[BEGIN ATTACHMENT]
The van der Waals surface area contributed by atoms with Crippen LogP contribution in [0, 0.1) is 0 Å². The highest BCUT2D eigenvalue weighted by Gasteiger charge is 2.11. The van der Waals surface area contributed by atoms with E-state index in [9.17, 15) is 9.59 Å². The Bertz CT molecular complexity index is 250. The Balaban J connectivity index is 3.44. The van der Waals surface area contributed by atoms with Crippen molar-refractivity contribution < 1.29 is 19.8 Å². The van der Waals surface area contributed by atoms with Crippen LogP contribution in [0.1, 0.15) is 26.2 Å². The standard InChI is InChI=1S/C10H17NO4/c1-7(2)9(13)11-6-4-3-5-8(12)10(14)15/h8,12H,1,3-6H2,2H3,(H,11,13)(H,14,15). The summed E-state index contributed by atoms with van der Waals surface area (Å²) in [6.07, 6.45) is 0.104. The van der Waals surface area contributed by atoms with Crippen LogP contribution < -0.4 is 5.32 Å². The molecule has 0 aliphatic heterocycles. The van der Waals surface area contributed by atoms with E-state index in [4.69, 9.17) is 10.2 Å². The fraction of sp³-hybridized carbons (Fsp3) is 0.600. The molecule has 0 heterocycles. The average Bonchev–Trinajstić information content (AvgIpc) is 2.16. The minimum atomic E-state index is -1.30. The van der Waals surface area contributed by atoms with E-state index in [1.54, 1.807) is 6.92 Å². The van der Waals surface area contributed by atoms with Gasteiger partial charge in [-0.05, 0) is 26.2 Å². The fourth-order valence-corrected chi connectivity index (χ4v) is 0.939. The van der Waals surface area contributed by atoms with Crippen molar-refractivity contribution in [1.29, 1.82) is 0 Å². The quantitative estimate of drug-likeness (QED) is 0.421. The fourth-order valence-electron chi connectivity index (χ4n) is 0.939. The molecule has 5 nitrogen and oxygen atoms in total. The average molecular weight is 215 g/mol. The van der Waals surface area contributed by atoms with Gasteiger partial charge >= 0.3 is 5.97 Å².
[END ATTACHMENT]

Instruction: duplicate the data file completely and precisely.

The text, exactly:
The van der Waals surface area contributed by atoms with Crippen LogP contribution in [0, 0.1) is 0 Å². The highest BCUT2D eigenvalue weighted by Gasteiger charge is 2.11. The van der Waals surface area contributed by atoms with E-state index in [9.17, 15) is 9.59 Å². The Bertz CT molecular complexity index is 250. The Balaban J connectivity index is 3.44. The van der Waals surface area contributed by atoms with Crippen molar-refractivity contribution < 1.29 is 19.8 Å². The van der Waals surface area contributed by atoms with Crippen LogP contribution in [0.1, 0.15) is 26.2 Å². The standard InChI is InChI=1S/C10H17NO4/c1-7(2)9(13)11-6-4-3-5-8(12)10(14)15/h8,12H,1,3-6H2,2H3,(H,11,13)(H,14,15). The summed E-state index contributed by atoms with van der Waals surface area (Å²) in [6.07, 6.45) is 0.104. The van der Waals surface area contributed by atoms with Crippen LogP contribution < -0.4 is 5.32 Å². The molecule has 0 aliphatic heterocycles. The van der Waals surface area contributed by atoms with E-state index in [4.69, 9.17) is 10.2 Å². The fraction of sp³-hybridized carbons (Fsp3) is 0.600. The molecule has 0 heterocycles. The average Bonchev–Trinajstić information content (AvgIpc) is 2.16. The minimum atomic E-state index is -1.30. The van der Waals surface area contributed by atoms with E-state index in [1.54, 1.807) is 6.92 Å². The van der Waals surface area contributed by atoms with Gasteiger partial charge in [-0.05, 0) is 26.2 Å². The fourth-order valence-corrected chi connectivity index (χ4v) is 0.939. The van der Waals surface area contributed by atoms with Crippen molar-refractivity contribution in [1.29, 1.82) is 0 Å². The quantitative estimate of drug-likeness (QED) is 0.421. The fourth-order valence-electron chi connectivity index (χ4n) is 0.939. The molecule has 5 nitrogen and oxygen atoms in total. The average molecular weight is 215 g/mol. The van der Waals surface area contributed by atoms with Gasteiger partial charge >= 0.3 is 5.97 Å².